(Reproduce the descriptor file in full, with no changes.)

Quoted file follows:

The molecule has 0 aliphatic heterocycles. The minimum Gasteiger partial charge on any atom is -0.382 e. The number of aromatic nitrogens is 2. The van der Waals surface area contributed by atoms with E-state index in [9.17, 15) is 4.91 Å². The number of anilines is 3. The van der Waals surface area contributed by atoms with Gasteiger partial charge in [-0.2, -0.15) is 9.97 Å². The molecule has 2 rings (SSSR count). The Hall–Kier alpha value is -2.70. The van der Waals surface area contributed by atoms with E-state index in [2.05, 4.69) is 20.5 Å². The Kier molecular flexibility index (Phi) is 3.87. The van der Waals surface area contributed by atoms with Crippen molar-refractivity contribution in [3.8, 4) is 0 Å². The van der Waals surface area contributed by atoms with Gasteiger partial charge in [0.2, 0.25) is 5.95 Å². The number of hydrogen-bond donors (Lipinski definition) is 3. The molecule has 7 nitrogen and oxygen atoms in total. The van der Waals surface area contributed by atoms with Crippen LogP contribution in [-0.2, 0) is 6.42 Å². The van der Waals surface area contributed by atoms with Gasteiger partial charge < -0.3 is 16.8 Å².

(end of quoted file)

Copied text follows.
The molecule has 0 aliphatic heterocycles. The minimum Gasteiger partial charge on any atom is -0.382 e. The number of aromatic nitrogens is 2. The van der Waals surface area contributed by atoms with E-state index in [9.17, 15) is 4.91 Å². The number of anilines is 3. The van der Waals surface area contributed by atoms with Gasteiger partial charge in [-0.2, -0.15) is 9.97 Å². The molecule has 2 rings (SSSR count). The Hall–Kier alpha value is -2.70. The van der Waals surface area contributed by atoms with E-state index in [2.05, 4.69) is 20.5 Å². The Kier molecular flexibility index (Phi) is 3.87. The van der Waals surface area contributed by atoms with Crippen molar-refractivity contribution in [3.8, 4) is 0 Å². The van der Waals surface area contributed by atoms with Gasteiger partial charge in [0.2, 0.25) is 5.95 Å². The number of hydrogen-bond donors (Lipinski definition) is 3. The molecule has 7 nitrogen and oxygen atoms in total. The van der Waals surface area contributed by atoms with Crippen LogP contribution in [-0.2, 0) is 6.42 Å². The van der Waals surface area contributed by atoms with Gasteiger partial charge < -0.3 is 16.8 Å².